The Australian National University, College of Asia and the Pacific, Australia
Papua New Guinea (PNG) experiences high rainfall, with annual means from 1000 to over mmyear. The agriculture for most rural villagers takes place in locations where the rainfall is between 1800 and mmyear. The most important staple food crop is sweet potato (Ipomoea batatas), a crop intolerant of excessive soil moisture, particularly as tubers are initiated soon after planting. Hence many agricultural practices in PNG are orientated at removing soil moisture rather than conserving it. Occasionally there is a really major drought, of which there have been four in recorded history since the 1880s. These are associated with El Nino conditions. Another major drought and associated severe frost damage at high altitudes (2000-2800m) has been developing since mid-2015. All indications are that this event could be as devastating as the worst of the biggest drought in recorded history, the 1997 event.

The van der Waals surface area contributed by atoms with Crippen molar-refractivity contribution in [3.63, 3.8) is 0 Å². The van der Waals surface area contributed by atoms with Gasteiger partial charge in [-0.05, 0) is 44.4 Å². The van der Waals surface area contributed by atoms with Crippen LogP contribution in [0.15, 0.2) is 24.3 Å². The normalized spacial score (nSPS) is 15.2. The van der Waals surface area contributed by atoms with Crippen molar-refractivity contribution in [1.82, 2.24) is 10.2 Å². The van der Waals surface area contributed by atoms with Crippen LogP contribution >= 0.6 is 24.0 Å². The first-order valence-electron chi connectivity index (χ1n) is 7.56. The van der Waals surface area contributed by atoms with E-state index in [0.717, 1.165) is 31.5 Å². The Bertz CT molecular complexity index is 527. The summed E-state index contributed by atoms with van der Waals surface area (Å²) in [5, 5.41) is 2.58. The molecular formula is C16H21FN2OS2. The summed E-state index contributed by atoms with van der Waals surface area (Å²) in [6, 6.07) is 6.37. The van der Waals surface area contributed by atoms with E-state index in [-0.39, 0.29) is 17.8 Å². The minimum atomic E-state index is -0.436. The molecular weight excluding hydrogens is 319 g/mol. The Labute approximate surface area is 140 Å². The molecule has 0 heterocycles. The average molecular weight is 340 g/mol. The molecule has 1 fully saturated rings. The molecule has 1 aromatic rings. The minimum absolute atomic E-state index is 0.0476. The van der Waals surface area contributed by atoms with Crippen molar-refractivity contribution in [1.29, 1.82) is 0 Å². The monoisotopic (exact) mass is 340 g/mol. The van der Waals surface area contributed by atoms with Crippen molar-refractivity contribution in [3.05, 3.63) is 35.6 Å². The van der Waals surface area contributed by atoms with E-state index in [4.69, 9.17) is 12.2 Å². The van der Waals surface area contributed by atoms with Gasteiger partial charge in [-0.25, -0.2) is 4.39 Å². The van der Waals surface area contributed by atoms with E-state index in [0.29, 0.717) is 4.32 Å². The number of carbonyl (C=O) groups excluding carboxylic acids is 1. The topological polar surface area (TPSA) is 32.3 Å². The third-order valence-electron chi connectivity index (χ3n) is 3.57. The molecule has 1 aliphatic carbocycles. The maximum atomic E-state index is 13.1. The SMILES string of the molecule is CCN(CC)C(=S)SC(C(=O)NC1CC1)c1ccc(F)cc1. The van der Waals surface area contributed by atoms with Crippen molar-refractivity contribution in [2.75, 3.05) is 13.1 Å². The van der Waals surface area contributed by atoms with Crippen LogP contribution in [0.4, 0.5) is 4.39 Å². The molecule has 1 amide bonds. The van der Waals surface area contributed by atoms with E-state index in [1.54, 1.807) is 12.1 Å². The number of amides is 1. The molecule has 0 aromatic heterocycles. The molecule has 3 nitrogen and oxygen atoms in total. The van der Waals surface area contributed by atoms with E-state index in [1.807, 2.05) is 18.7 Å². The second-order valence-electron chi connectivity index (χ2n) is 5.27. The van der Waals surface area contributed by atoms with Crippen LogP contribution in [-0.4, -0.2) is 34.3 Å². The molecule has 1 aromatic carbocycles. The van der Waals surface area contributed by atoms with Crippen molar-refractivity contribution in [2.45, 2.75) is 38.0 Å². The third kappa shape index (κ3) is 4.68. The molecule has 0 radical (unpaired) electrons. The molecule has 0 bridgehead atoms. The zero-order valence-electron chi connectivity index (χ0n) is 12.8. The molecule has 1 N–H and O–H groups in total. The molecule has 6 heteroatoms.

This paper gives a summary of the developing drought situation in PNG, together with its impact on crop production. Excessively dry soil conditions are reducing tuber bulking and yield, which has been exacerbated by excessive soil moisture conditions early in this El Nino year. Damage to production is being compounded by infestation with sweet potato weevil. The paper outlines the likely impact on food production and villagers' health, together with their responses to this crisis. Return of normal rainfall is usually accompanied by a flush of soil nutrients. This results in higher than normal yields for most crops, but for the staple food crop sweet potato, it may lead to yield reduction as excessive nitrogen is detrimental to optimum tuber yield. The outlook for food security in coming months is grim for many rural people in PNG, but early intervention can mitigate this prognosis.
Keywords: Drought, El Nino, food security, Papua New Guinea